• Nausea (feeling unwell)
  • Disorders of ejaculation.
  • Fatigue (fatigue)

Common reactions (occurring between ≥ 1/100 and <1/10 of patients using this medicine):

  • Decreased or increased appetite.
  • Symptoms of depression.
  • Decrease in sexual desire
  • Agitation.
  • Anxiety.
  • Tingle.
  • Increase in muscle tension
  • Temblor.
  • Involuntary muscle contractions
  • Vision problems.
  • Palpitations
  • Blush.
  • Yawns
  • Vomiting
  • Abdominal pain.
  • Constipation.
  • Dyspepsia (poor digestion)
  • Exanthema.
  • Hyperhidrosis (excessive sweating).
  • Arthralgia (dolor articular).
  • Sexual dysfunction
  • Irregular menstruation.
  • Chest pain.
  • General discomfort.

Unusual reaction (occurs between ≥ 1 / 1,000 and <1/100 of patients who use this medicine):

  • Hypersensitivity (allergic reaction).
  • Hypothyroidism (decreased production of thyroid hormone).
  • Hallucinations
  • Aggression.
  • Euphoria.
  • Confusion.
  • Bruxism (teeth grinding).
  • Coma.
  • Convulsions
  • Syncope (fainting)
  • Extrapyramidal disorders (secondary tremors, slow movements).
  • Hyperkinesia (excessive muscular activity).
  • Acatisia (difficulty staying in the same place or need to move the legs).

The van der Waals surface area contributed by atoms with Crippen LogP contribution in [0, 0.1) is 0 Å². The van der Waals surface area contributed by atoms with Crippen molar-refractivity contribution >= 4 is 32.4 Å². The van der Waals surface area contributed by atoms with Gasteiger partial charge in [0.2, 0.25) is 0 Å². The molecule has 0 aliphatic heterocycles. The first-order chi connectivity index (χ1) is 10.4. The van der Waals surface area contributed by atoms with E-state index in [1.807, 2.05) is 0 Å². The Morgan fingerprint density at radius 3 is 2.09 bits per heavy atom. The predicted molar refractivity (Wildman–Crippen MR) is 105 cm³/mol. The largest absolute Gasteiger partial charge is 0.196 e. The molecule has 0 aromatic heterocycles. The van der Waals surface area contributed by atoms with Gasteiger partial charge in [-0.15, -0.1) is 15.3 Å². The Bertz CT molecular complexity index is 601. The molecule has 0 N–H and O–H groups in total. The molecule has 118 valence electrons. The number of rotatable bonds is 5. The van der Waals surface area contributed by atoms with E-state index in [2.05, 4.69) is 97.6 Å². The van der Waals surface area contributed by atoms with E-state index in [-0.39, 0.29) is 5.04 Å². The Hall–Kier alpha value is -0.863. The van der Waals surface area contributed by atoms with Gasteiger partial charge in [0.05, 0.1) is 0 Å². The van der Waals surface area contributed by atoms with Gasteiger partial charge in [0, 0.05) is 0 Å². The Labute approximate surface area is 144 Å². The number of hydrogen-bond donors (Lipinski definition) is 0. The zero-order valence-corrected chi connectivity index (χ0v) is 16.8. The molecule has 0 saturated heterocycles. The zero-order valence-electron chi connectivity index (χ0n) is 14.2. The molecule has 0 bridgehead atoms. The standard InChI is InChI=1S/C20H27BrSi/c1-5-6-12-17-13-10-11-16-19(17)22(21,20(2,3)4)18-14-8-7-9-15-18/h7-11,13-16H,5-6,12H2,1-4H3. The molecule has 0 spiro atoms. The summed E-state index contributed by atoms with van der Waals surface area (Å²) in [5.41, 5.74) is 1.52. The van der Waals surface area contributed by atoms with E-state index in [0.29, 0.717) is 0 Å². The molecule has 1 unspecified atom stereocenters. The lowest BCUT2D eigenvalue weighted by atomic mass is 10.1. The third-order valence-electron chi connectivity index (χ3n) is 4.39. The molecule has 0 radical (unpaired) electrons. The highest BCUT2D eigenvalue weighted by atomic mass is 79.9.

• Headache.
  • Hypoesthesia (decreased sensitivity).
  • Mydriasis (dilation of the pupil).
  • Periorbital edema (swelling around the eyes).
  • Tachycardia (increased heart rate).
  • Hemorrhage.
  • Hypertension (high blood pressure)
  • Bronchospasm (contraction of the bronchi and bronchioles).
  • Epistaxis (nosebleeds).
  • Gastrointestinal bleeding.
  • Urticaria.
  • Tiny purple spots on the skin or mucous membranes.
  • Itching (itching)
  • Alopecia (hair loss)
  • Muscle spasms.
  • Swelling in the extremities of the body.
  • Fever.
  • Asthenia (weakness).
  • Increase in ALT or TGP (liver enzyme).
  • Increase in AST or TGO.
  • Edema facial.
  • Decrease or increase in weight.
  • Abnormal laboratory tests.

Rare reactions (occurring between ≥1 / 10,000 and <1 / 1,000 of patients using this medicine):

  • The leukopenia (decreased white cell count in the blood).
  • Thrombocytopenia (low platelets).
  • Anaphylactoid reactions (allergic reactions).
  • The inappropriate secretion of antidiuretic hormone (which decreases urine production).
  • Hyperprolactinemia (increased concentration of prolactin hormone in the blood).
  • Diabetes mellitus.